HANALEI — Kailani Hart was doing yoga with her mother when she was still in the womb and on her 10th birthday, the Hanalei girl became the youngest person in the United States to be a certified vinyasa yoga teacher.
She was certified on Hawaii Island Nov. 4, with teachers Bizzie Gold and Tara Winterhalter, and has started her career in Hawaii with an after-school class named Aloha Ohana Yoga, co-taught with her mom, Rebecca Hart.
“I want to continue the generations of yoga (in my family),” Kailani said, sitting on the edge of the Hanalei Pier on a hazy Friday afternoon. “My great-grandpa did yoga.”
The practice was passed down to Hart, who is a teacher herself and learned yoga from her grandmother.
“We did the teacher training for her (Kailani) on the Big Island and it just kind of fell together timing wise,” Hart said. “She had to miss a few days of school.”
And though Kailani had to play some catch-up when she got home from her teacher training, Hart said she learned valuable lessons about how to live an ethical and happy life through the training.
“They teach you things about life — like how to not overindulge, how to treat people, how to be mindful,” Hart said.
Kailani decided she wanted to be a certified yoga teacher at the 2014 Wanderlust Festival, when she met then 13-year-old Jeysea Devoe, who was the youngest certified teacher at that time.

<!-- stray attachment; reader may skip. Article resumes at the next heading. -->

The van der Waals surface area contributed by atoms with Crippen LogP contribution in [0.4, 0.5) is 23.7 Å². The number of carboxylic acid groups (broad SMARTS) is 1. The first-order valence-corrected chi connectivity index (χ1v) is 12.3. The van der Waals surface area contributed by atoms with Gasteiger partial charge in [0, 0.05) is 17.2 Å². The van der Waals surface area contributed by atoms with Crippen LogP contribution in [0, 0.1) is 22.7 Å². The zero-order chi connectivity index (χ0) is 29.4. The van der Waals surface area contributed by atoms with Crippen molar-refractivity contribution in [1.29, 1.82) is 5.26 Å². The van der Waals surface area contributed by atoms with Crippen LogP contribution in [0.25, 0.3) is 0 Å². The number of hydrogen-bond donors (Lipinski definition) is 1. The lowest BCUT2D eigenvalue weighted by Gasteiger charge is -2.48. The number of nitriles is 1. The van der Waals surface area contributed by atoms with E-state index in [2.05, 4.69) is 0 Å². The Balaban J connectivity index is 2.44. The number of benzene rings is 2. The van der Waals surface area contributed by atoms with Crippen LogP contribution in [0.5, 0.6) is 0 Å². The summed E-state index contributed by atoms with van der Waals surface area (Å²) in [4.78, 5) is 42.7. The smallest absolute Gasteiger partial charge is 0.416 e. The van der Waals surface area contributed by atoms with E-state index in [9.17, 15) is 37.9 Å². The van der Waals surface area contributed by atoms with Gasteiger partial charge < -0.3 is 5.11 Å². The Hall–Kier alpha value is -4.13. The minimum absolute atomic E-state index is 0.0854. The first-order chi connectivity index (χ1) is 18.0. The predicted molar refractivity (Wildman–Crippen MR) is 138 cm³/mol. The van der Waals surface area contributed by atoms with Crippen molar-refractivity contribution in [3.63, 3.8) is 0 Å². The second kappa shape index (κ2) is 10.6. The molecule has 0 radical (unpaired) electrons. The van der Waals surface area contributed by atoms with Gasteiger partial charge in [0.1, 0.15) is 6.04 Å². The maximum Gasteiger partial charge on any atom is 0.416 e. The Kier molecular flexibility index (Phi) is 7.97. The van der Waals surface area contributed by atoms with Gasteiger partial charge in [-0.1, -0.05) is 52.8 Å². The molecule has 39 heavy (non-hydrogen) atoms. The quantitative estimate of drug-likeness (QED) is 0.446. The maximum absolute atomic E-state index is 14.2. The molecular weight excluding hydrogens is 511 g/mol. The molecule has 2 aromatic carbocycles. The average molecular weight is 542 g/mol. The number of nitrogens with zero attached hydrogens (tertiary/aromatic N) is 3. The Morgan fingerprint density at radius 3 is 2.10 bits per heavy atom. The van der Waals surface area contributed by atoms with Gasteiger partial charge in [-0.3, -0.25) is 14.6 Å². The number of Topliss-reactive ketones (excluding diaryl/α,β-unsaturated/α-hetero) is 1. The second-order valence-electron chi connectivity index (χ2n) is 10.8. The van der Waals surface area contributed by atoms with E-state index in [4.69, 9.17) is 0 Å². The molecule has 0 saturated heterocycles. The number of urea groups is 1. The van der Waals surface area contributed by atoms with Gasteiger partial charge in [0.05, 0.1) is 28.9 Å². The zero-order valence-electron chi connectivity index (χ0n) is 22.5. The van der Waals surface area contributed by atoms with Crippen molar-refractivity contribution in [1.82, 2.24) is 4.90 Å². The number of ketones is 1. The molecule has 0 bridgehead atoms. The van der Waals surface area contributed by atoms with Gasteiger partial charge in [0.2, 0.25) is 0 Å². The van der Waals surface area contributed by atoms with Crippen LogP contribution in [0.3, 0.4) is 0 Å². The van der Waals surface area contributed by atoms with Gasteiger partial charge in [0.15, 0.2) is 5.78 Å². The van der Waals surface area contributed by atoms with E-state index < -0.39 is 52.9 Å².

“That inspired me,” Kailani said. “I decided I could get it, if she did it, and I wanted to do it before I turned 10.”
So she completed the 200 hours of training and her last step before certification was teaching a 10-minute demo with 40 adult students following her direction.
“I felt shy and scared that they’d laugh at me, but they didn’t laugh,” she said. “And then I felt like I could do it.”
Kailani doesn’t do a full vinyasa practice every single day. Sometimes it’s a few sun salutations or some stretching that starts her mornings and then she flows into classes at Hanalei School and the rest of her busy life.
But, she is always moving.
“Yoga, it helps me stay calm and more flexible,” she said.
Throughout her days, Kailani uses her yoga lessons for common situations, like a loud classroom when she and her friends are trying to concentrate.
“It’s loud and everyone’s crazy in there and then we do this thing called rainbow breath,” she said, demonstrating the breath exercise.
An avid vegetarian, Kailani wants to use the money generated from Aloha Ohana yoga classes to help with animal welfare.
“I’ve been a vegetarian since I was born and I love animals,” she said. “When I grow up, I want to become a veterinarian … and a singer.”